Matthew Miller’s A/W’12 collection Inspired by Walks Around London

by Katie on March 20, 2012

Okay, I have to hold my hands up to a conflict of interest here. I first spotted Royal College of Art alumni Matthew Miller’s prodigious talent in September 2010, and that was before I discovered that he was working with one of my oldest mates, and Tinie Tempah’s stylist, Andrew Davis.
Some less fashion savvy friends commented favourably on Miller’s Spring/Summer 2011 collection after I had written about it for Katie, which is always a good sign. It doesn’t matter how fashion forward or how bleeding edge a menswear designer is, if the work’s not accessible to the man on the street then a label is consigned to, at best, cult status. Miller’s designs feel to me like a skillful synthesis of clubwear, sportswear, and tailoring. Simultaneously youthful, yet grown-up. These are a lot of plates to keep in the air, luckily Miller seems suitably grounded enough to take the overwhelming interest in his label in his stride. This interest lead to an over-subscribed, standing room only, your-name’s-not-down-you’re-not-coming-in lock down of a salon show during London Fashion Week but, like I said, I have friends in high places.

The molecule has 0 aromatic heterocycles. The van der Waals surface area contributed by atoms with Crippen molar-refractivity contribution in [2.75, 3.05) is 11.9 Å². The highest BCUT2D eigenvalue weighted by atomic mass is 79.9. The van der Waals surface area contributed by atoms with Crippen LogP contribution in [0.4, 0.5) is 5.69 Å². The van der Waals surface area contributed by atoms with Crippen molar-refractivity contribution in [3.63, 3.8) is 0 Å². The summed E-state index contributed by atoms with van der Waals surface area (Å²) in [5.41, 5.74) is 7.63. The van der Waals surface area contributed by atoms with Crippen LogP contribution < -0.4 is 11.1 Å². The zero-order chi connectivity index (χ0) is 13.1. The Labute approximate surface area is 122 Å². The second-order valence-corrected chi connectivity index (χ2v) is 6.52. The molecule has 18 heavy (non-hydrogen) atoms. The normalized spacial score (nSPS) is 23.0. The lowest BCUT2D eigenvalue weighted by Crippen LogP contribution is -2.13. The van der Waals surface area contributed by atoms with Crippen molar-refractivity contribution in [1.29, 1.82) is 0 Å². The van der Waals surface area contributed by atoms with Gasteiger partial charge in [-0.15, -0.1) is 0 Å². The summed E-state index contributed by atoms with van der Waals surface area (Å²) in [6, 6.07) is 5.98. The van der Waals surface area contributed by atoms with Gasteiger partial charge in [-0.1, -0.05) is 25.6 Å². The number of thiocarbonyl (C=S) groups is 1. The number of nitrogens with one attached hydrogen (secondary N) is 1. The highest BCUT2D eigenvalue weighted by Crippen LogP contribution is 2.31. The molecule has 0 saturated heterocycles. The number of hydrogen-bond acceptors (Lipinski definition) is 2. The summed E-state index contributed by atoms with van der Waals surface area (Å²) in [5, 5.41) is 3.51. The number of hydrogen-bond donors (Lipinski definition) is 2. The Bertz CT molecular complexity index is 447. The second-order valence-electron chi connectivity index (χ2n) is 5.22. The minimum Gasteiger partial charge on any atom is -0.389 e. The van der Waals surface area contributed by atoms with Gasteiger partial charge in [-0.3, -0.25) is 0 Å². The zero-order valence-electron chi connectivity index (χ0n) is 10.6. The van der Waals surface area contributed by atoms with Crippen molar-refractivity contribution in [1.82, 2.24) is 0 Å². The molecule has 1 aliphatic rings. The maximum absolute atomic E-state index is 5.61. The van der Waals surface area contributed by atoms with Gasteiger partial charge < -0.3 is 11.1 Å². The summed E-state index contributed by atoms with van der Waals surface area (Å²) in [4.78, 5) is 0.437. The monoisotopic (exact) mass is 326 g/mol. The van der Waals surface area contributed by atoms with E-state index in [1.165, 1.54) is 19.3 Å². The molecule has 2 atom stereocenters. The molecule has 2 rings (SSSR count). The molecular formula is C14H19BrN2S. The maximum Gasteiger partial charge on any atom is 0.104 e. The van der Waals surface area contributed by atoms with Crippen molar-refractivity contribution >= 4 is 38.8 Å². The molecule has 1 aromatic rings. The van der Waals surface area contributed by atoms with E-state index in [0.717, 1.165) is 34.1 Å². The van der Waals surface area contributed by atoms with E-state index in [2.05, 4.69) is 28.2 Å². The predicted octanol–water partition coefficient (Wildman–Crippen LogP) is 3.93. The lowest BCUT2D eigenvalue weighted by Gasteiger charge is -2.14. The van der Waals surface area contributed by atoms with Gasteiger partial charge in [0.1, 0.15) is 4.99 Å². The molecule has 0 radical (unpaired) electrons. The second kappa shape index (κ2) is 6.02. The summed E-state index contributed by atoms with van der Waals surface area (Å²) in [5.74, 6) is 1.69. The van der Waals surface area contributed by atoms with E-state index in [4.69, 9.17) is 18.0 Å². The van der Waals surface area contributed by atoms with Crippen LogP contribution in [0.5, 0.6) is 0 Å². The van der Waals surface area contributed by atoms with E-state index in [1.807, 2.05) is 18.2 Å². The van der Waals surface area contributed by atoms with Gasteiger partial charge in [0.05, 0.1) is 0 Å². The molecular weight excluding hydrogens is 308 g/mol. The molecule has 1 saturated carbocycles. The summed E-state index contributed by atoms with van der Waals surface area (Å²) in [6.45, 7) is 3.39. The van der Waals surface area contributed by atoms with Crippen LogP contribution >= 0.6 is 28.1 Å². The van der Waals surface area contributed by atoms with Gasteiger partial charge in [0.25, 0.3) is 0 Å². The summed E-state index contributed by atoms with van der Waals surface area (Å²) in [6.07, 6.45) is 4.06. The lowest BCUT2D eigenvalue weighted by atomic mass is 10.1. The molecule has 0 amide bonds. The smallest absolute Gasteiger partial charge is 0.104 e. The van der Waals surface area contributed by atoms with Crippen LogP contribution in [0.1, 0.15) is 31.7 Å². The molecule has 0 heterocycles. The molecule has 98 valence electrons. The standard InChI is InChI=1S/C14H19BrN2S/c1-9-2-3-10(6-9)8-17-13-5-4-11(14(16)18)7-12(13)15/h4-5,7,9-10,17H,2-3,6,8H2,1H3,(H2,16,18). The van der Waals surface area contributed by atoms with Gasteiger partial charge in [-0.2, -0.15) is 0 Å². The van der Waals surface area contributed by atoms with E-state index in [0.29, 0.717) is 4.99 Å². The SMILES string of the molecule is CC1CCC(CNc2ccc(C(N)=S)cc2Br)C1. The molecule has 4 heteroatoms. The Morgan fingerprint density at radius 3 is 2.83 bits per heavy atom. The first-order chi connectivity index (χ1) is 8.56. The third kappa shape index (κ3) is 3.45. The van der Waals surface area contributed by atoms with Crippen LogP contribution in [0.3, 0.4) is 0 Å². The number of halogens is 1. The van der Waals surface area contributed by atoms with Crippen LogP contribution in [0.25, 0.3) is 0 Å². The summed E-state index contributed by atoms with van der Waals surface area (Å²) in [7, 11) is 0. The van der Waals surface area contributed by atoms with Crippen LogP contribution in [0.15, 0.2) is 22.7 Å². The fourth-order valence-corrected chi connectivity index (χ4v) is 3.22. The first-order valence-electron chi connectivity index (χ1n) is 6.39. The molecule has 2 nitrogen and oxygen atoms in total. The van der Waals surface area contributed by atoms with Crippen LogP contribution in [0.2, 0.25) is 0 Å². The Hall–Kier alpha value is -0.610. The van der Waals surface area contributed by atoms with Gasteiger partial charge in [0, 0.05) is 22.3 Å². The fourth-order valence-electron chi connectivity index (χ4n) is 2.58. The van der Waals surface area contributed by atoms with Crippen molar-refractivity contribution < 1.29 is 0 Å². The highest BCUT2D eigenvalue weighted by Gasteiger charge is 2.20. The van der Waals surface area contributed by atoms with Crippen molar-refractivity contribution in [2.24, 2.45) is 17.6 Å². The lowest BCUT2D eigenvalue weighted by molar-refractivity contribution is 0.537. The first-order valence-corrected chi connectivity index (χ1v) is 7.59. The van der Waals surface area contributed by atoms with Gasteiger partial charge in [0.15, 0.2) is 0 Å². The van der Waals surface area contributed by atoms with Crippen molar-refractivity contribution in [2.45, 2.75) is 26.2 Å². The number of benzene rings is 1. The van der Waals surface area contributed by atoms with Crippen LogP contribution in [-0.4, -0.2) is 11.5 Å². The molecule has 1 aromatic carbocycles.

Inspired by the designer’s walks around London, and photographs taken along the way, Miller’s Autumn/Winter 2012 collection is a masculine selection of garments best described as uniforms for modern municipal explorers, the photographs digitally engineered into 21st century urban camouflage. Miller has taken these snapshots of inner-city surfaces and, through applying them to his precise tailoring, forces us to confront the beauty of the surroundings which we fail to notice every day.
As well as the QR (Quick Response) codes attached to each garment, which allow the wearer to access the location where Miller’s photographs were taken, compasses feature throughout, as well as functional details such as drawstrings, heavy zips and utility pockets. Coordinating rucksacks, and printed footwear courtesy of Oliver Sweeney, round off the collection.
Billed as “interactive fashion for the digital age”, it’s the strength of the boxy, butch cutting which lifts this collection above and beyond its seemingly gimmicky and geeky premise, slim suiting and sheeny technical outerwear which adheres to the right side of conceptual. Even a graffiti-printed suit-and-shirt combo manages to remain both elegant and extremely enticing – and that, ladies and gentlemen, is quite a talent.

Review written by Lee Clatworthy (@TeamChutzpah) for Katie Chutzpah blog.
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